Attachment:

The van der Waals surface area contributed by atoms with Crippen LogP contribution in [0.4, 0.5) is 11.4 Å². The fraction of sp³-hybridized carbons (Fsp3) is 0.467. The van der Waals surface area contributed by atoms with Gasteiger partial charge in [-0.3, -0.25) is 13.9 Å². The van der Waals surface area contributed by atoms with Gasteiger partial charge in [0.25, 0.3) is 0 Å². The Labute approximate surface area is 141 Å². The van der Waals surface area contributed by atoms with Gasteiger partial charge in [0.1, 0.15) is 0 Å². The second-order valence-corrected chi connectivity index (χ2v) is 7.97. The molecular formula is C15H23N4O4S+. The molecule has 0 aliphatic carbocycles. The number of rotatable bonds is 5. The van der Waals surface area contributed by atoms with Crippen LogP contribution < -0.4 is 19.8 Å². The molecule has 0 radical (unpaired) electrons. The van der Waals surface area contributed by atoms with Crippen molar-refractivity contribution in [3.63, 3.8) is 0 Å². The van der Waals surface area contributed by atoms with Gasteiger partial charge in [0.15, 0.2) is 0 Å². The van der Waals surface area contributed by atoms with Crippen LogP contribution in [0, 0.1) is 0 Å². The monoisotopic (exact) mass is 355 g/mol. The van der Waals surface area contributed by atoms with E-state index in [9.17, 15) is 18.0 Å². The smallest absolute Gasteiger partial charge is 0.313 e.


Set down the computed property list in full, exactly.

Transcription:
The van der Waals surface area contributed by atoms with Crippen LogP contribution in [0.4, 0.5) is 11.4 Å². The fraction of sp³-hybridized carbons (Fsp3) is 0.467. The van der Waals surface area contributed by atoms with Gasteiger partial charge in [-0.3, -0.25) is 13.9 Å². The van der Waals surface area contributed by atoms with Gasteiger partial charge in [0.25, 0.3) is 0 Å². The Labute approximate surface area is 141 Å². The van der Waals surface area contributed by atoms with Gasteiger partial charge in [0.1, 0.15) is 0 Å². The second-order valence-corrected chi connectivity index (χ2v) is 7.97. The molecular formula is C15H23N4O4S+. The molecule has 0 aliphatic carbocycles. The number of rotatable bonds is 5. The van der Waals surface area contributed by atoms with Crippen LogP contribution < -0.4 is 19.8 Å². The molecule has 0 radical (unpaired) electrons. The van der Waals surface area contributed by atoms with Crippen molar-refractivity contribution in [3.63, 3.8) is 0 Å². The van der Waals surface area contributed by atoms with Gasteiger partial charge in [0.15, 0.2) is 0 Å². The van der Waals surface area contributed by atoms with Crippen LogP contribution in [0, 0.1) is 0 Å². The monoisotopic (exact) mass is 355 g/mol. The van der Waals surface area contributed by atoms with E-state index in [9.17, 15) is 18.0 Å². The smallest absolute Gasteiger partial charge is 0.313 e.